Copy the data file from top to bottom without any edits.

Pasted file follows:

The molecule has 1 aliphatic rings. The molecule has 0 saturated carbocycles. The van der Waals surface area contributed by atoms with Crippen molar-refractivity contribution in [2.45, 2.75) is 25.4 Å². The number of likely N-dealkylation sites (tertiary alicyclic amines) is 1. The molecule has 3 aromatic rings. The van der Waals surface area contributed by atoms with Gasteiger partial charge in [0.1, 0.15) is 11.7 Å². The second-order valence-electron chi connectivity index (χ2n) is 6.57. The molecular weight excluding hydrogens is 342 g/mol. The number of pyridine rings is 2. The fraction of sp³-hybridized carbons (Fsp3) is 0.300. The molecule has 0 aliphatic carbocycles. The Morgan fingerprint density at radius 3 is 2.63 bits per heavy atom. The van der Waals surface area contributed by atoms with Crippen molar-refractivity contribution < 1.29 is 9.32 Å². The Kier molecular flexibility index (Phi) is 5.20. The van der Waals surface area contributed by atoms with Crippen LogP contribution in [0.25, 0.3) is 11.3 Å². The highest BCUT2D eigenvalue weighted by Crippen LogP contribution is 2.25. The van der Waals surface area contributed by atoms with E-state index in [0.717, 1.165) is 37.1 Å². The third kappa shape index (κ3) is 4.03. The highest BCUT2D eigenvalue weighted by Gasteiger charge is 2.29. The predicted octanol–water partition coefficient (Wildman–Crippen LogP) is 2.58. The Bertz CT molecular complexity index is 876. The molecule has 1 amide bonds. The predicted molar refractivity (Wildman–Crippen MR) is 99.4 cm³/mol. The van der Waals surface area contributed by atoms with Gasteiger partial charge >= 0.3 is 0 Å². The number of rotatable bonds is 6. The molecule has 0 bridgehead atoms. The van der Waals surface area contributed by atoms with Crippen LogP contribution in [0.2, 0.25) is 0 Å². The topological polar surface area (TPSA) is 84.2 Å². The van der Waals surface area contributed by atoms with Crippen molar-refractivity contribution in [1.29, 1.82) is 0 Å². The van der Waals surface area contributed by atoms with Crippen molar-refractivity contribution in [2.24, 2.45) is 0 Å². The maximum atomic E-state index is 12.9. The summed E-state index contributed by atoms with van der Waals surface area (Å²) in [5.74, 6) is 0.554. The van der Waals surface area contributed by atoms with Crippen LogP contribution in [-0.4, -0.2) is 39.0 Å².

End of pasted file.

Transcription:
The molecule has 1 aliphatic rings. The molecule has 0 saturated carbocycles. The van der Waals surface area contributed by atoms with Crippen molar-refractivity contribution in [2.45, 2.75) is 25.4 Å². The number of likely N-dealkylation sites (tertiary alicyclic amines) is 1. The molecule has 3 aromatic rings. The van der Waals surface area contributed by atoms with Gasteiger partial charge in [0.1, 0.15) is 11.7 Å². The second-order valence-electron chi connectivity index (χ2n) is 6.57. The molecular weight excluding hydrogens is 342 g/mol. The number of pyridine rings is 2. The fraction of sp³-hybridized carbons (Fsp3) is 0.300. The molecule has 0 aliphatic carbocycles. The Morgan fingerprint density at radius 3 is 2.63 bits per heavy atom. The van der Waals surface area contributed by atoms with Crippen molar-refractivity contribution < 1.29 is 9.32 Å². The Kier molecular flexibility index (Phi) is 5.20. The van der Waals surface area contributed by atoms with Crippen LogP contribution in [0.25, 0.3) is 11.3 Å². The highest BCUT2D eigenvalue weighted by Crippen LogP contribution is 2.25. The van der Waals surface area contributed by atoms with E-state index in [0.717, 1.165) is 37.1 Å². The third kappa shape index (κ3) is 4.03. The highest BCUT2D eigenvalue weighted by Gasteiger charge is 2.29. The predicted octanol–water partition coefficient (Wildman–Crippen LogP) is 2.58. The Bertz CT molecular complexity index is 876. The molecule has 1 amide bonds. The predicted molar refractivity (Wildman–Crippen MR) is 99.4 cm³/mol. The van der Waals surface area contributed by atoms with Gasteiger partial charge >= 0.3 is 0 Å². The number of rotatable bonds is 6. The molecule has 0 bridgehead atoms. The van der Waals surface area contributed by atoms with Crippen LogP contribution in [0.2, 0.25) is 0 Å². The topological polar surface area (TPSA) is 84.2 Å². The van der Waals surface area contributed by atoms with Crippen molar-refractivity contribution in [1.29, 1.82) is 0 Å². The van der Waals surface area contributed by atoms with Crippen molar-refractivity contribution in [2.24, 2.45) is 0 Å². The maximum atomic E-state index is 12.9. The summed E-state index contributed by atoms with van der Waals surface area (Å²) in [5.74, 6) is 0.554. The van der Waals surface area contributed by atoms with Crippen LogP contribution in [-0.4, -0.2) is 39.0 Å².